(Wednesday September 5, 2018)
Read: John 4:7–14, 39–42
Bible in a Year: Psalms 146–147; 1 Corinthians 15:1–28
There is neither Jew nor Gentile, neither slave nor free, nor is there male and female, for you are all one in Christ Jesus. Galatians 3:28
In our neighborhood, high concrete walls surround our homes. Many of these walls are enhanced with electric barbed wires lining the top. The purpose? To ward off robbers.
Frequent power outages are also a problem in our community. These outages render the front gate-bell useless. Because of the wall, a visitor may be kept out in the scorching sun or torrential rain during these outages. Yet even when the gate-bell works, to admit the visitor might depend on who they are. Our fence-walls serve a good purpose, but they can become walls of discrimination—even when the visitor is obviously not an intruder.
The Samaritan woman whom Jesus met at the well had a similar difficulty with discrimination. The Jews had nothing to do with Samaritans. When Jesus asked her for a drink, she said, “You are a Jew and I am a Samaritan woman. How can you ask me for a drink?” (John 4:9). As she began to open up to Jesus, she had a life-changing experience that positively affected her and her neighbors (vv. 39–42). Jesus became the bridge that broke the wall of hostility and favoritism.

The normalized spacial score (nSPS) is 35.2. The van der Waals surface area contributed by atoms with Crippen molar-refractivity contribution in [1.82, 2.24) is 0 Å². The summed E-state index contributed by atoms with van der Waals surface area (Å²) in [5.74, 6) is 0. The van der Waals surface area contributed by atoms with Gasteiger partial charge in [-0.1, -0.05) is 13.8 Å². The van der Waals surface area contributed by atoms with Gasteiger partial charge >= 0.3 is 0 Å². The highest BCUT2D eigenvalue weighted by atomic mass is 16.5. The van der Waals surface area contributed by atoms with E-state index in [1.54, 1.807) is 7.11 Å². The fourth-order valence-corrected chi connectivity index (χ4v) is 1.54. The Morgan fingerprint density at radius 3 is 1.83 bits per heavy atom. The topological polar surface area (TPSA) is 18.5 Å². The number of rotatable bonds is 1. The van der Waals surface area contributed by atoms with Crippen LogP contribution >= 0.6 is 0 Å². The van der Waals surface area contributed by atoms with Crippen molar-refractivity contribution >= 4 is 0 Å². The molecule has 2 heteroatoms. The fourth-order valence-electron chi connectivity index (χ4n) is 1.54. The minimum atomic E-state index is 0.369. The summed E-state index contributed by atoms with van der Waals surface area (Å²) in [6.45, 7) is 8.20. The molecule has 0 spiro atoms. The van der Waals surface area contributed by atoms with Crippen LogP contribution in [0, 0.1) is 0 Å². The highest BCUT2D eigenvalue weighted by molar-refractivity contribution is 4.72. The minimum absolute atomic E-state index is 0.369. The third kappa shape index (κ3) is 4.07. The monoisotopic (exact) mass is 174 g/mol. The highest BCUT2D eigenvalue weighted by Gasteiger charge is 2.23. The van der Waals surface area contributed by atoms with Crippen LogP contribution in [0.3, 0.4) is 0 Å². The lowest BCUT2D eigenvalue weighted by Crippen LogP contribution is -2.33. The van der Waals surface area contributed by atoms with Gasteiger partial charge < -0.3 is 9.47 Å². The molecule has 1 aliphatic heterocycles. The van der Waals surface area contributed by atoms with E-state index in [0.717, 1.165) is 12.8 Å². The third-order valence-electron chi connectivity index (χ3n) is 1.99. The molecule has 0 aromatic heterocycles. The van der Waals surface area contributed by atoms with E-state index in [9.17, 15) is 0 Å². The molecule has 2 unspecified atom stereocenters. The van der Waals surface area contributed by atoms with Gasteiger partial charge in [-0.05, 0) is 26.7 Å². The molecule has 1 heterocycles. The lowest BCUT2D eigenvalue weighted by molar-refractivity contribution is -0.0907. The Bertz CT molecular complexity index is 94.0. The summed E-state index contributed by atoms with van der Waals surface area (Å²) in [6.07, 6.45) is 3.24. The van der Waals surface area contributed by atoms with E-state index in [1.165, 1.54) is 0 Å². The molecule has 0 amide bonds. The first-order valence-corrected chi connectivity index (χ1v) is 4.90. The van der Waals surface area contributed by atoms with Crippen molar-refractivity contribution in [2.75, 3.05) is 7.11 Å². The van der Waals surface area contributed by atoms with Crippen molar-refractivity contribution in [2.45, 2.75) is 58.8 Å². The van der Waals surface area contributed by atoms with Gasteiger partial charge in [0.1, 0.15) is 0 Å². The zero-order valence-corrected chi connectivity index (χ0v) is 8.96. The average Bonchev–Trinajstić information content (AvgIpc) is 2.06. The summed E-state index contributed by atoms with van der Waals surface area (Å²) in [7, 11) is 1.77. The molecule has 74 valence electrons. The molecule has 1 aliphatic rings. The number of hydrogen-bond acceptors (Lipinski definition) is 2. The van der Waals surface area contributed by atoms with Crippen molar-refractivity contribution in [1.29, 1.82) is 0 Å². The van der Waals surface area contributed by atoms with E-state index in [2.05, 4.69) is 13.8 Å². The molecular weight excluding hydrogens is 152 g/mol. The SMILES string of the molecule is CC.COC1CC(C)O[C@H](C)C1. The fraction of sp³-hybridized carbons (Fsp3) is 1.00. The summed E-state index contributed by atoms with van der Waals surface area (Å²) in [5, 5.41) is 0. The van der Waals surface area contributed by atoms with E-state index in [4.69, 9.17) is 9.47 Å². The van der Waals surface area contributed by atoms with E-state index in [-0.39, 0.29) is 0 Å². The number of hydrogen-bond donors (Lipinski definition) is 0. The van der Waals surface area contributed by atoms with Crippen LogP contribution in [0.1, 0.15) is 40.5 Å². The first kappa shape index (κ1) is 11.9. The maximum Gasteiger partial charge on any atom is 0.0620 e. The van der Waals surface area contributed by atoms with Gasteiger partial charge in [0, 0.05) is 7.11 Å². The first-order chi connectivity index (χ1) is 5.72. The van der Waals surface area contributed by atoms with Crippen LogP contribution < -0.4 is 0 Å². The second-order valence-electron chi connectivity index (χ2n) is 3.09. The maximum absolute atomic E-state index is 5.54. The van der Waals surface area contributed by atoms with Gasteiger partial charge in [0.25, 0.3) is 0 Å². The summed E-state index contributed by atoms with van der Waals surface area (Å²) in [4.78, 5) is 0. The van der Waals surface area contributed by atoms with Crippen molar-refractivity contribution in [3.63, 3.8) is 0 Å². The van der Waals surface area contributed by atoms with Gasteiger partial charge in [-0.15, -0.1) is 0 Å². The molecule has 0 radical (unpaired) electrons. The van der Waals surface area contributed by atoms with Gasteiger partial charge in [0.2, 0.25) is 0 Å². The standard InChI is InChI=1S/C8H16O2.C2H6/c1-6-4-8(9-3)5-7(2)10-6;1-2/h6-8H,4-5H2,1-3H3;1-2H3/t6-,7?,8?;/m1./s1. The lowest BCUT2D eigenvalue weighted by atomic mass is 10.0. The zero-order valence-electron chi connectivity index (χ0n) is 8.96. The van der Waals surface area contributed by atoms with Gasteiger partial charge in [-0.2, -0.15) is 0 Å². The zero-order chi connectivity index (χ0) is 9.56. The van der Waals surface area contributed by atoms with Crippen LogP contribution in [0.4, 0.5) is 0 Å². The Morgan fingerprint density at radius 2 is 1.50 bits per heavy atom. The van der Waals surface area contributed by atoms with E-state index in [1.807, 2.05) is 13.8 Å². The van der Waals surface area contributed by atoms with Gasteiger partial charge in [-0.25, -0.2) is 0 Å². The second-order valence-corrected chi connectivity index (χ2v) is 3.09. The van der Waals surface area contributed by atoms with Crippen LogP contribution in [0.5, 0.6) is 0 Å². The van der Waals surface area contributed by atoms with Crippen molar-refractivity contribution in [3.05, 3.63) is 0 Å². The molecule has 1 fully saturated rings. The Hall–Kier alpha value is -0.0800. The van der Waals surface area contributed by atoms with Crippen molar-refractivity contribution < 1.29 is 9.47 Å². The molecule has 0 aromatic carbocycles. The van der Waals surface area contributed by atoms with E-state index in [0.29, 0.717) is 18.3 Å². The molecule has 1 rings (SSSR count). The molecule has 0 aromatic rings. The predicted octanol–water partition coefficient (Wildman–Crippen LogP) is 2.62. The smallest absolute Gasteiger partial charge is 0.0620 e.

The lure to discriminate is real, and we need to identify it in our lives. As Jesus showed us, we can reach out to all people regardless of nationality, social status, or reputation. He came to build bridges.
Lord, thank You for teaching me not to discriminate among people. Help me to see people through Your eyes so that I may honor You.
Jesus breaks down the walls of discrimination.
By Lawrence Darmani
Jewish-Samaritan tension had a long history. When Israel was overrun by Assyria (743–720 bc; see 2 Kings 15–18), most of the people were taken into exile, but a small remnant stayed behind under Assyrian rule. In the ensuing years, these populations intermarried, producing the ethnically mixed group known as Samaritans. This perceived ethnic “impurity” was the basis for Jewish disregard for their northern cousins.
Are there people you’re disregarding because of perceived inferiority?
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